The cost of latrine construction was considered too high and people saw little motivation for use. Between 1986-1987, UNICEF performed several micro-field studies to determine alternative methods to sanitation promotion. The results indicated that the lack of community involvement was detrimentally to the program. The studies also revealed several reasons behind people’s reluctance to use the new latrines. People avoided latrine use for fear of breaking it, or because they believed it more sanitary to defecate in the fields away from the house, or because they preferred to use the latrine as a storage facility.
The high cost of the twin-pit pour-flush toilets was also often beyond the means of many poor communities. The results of these studies lead to a new approach in sanitation promotion in India in the 1990s. The new emphasis was on lower-cost latrines and sanitary behaviour changes. A community-based approach was used to promote behaviour change. Efforts were made to increase household visits, school programming and considerations for gender issues. Sanitation issues were linked with other health concerns in an attempt to increase motivation for latrine usage.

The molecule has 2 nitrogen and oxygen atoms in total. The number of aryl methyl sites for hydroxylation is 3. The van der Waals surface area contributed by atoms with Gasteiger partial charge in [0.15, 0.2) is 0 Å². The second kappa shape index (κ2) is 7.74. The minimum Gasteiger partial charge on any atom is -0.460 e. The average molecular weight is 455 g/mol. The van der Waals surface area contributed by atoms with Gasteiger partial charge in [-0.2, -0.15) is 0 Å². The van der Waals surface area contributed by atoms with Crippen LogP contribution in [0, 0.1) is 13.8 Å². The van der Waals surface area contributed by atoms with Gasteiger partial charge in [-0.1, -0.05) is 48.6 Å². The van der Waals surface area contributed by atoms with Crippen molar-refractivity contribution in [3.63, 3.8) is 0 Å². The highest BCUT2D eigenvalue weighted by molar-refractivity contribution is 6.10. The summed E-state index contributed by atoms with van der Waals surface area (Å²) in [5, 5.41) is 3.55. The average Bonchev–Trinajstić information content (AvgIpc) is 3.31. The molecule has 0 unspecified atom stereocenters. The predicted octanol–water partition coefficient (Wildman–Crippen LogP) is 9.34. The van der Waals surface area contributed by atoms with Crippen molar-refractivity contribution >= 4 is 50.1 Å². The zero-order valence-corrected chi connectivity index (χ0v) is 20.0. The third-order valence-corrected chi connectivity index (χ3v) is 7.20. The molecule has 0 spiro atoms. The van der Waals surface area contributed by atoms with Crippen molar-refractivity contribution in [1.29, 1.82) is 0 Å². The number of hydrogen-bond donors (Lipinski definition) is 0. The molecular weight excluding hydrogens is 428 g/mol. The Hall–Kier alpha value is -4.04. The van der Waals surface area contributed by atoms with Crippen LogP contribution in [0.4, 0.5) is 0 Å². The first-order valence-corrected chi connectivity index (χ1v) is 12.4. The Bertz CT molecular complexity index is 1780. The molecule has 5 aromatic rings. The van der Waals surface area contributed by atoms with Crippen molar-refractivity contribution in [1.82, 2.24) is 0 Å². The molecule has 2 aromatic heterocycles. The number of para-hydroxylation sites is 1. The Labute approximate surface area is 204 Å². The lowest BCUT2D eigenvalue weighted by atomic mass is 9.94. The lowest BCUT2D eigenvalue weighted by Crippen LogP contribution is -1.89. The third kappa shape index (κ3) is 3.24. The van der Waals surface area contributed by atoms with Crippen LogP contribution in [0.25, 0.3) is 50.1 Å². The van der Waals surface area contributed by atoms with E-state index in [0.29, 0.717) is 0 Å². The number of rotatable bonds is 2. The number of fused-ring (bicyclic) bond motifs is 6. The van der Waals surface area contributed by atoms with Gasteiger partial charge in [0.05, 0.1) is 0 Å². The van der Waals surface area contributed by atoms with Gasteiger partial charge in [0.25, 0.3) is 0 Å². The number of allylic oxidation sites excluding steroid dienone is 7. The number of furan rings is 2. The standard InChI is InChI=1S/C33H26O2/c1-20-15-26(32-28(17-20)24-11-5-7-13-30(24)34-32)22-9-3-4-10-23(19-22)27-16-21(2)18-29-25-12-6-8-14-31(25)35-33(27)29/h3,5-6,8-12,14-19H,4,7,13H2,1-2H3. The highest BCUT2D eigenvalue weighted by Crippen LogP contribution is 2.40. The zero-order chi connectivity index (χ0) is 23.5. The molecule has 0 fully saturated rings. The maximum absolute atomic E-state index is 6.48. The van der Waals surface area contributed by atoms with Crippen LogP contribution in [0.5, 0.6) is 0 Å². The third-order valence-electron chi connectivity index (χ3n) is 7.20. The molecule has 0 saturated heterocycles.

A program evaluation in the mid 1990s indicated that person-to-person visited could be highly effective, but that 3-4 visits were required for every latrine installed. The labour costs associated with this method of promotion are therefore quite high. School programs were developed to teach children hygienic behaviours, including the use of a latrine. The hope is that the children will than bring these behaviours home with them, thereby acting as agents of change in their communities. The new promotion plan also stressed the role of women in sanitation and household hygiene management.
Lack of proper sanitation facilities has traditionally been more detrimental to women than to men. Due to the lack of privacy, many women may wait until nightfall to relieve themselves, leading to serious health problems and kidney failure. The lack of sanitation facilities has also been a barrier to girls attending school. The restructuring of the sanitation promotion program has attempted to address these issues by including women in health discussions and the operation and maintenance of the new latrines. The key to sanitation promotion in India has been balancing the technical and social aspects of sanitation services.
Since the introduction of community based promotion methods, rural India has seen sanitation coverage increase from nearly zero to 14% while total sanitation coverage increased to 31%. Community involvement and self-financing methods lead to the construction of more than 350,000 latrines in one county alone. An impact evaluation in 1999 showed consistently better excreta disposal practices in communities participating in the promotion programs. The study indicated that future sanitation promotion efforts should focus on social marketing techniques and community management of latrines.